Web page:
Based on our review of the record, including the sections of its proposal cited by Mentor, we conclude that NASA reasonably determined that QSS's description of its proposed facilities and equipment was superior to Mentor's. The SOW required the contractor to provide fabrication services with respect to surface mounted printed circuit boards, that is, flight boards with electronic parts mounted on them which operate flight hardware and software. RFP Attachment A, SOW, Function 2, Sec. E.2.f, at 13; NASA Comments, Feb. 10, 1999, at 17. Although both Mentor's and QSS's proposals generally described the proposed facilities, and Mentor's mentioned two of the electronics assembly capabilities used to fabricate flight boards, QSS's described additional electronics assembly capabilities, listed in detail available equipment, and included such details as the type of materials the facilities could coat and stake, the kind of cabling and harnessing processes available, and the kinds of parts and materials preparation available. Agency Report, Tab 14a, Mentor Technical Proposal, at 2-91 to 2-95; Agency Report, Tab 12a, QSS Technical Proposal, at 90-96; NASA Comments (Mentor), Mar. 4, 1999, at 2-6.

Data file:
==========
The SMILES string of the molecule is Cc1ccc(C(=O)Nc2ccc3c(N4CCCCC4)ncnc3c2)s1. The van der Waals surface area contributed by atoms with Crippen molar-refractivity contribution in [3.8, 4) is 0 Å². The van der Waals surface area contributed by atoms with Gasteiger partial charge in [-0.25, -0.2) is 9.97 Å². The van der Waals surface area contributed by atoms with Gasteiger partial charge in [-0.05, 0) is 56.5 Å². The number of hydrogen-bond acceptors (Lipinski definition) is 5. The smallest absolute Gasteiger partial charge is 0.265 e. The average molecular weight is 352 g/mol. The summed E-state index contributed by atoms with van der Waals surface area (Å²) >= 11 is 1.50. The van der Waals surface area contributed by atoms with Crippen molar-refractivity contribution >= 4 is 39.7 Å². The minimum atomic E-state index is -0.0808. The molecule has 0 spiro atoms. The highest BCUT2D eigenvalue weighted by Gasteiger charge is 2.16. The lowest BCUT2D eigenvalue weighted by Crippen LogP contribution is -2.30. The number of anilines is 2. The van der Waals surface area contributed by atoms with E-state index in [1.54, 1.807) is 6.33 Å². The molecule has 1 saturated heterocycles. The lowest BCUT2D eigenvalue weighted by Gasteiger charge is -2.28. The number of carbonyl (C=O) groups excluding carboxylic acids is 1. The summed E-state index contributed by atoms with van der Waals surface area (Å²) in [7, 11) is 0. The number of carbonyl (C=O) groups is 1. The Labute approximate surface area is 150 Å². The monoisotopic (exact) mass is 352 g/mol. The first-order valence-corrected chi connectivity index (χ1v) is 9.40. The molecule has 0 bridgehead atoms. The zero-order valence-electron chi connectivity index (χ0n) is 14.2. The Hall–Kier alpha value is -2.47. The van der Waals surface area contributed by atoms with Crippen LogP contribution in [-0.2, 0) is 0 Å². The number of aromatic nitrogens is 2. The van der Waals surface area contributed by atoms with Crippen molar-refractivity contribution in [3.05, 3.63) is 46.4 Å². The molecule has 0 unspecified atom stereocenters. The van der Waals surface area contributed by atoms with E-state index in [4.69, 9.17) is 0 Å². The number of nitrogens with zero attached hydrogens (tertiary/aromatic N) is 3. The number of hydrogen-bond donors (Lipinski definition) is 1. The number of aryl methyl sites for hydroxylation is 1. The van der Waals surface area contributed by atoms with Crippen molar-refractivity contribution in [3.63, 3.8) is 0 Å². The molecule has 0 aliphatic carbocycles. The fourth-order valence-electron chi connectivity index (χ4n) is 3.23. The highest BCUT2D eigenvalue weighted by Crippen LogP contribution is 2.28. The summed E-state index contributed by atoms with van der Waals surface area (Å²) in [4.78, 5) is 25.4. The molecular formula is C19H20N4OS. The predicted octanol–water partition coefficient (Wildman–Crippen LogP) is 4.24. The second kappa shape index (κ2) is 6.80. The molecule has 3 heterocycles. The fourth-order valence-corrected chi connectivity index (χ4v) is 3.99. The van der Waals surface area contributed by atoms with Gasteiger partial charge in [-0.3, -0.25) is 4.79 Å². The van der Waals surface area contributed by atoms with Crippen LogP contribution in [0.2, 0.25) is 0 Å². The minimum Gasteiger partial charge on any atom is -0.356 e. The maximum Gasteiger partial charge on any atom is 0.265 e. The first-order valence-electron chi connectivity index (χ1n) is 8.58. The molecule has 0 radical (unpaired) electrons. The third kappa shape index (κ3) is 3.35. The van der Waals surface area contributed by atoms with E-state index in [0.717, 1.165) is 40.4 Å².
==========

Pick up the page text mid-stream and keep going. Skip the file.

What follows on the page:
Mentor also challenges NASA's determination that its proposal indicated "an unexplained, high rate of job turnover for the program manager (and one other key individual), especially since 1993, leading to concerns of continuity over mission/task life cycles." Agency Report, Tab 16f, SEB Initial Report, at 46. Mentor denies that the employment changes indicated on the resume for its proposed program manager indicated a lack of commitment, and it has furnished a declaration from this individual explaining that the changes were the result of the loss of government contracts and downsizing. Mentor also questions NASA's consideration of this factor in the evaluation.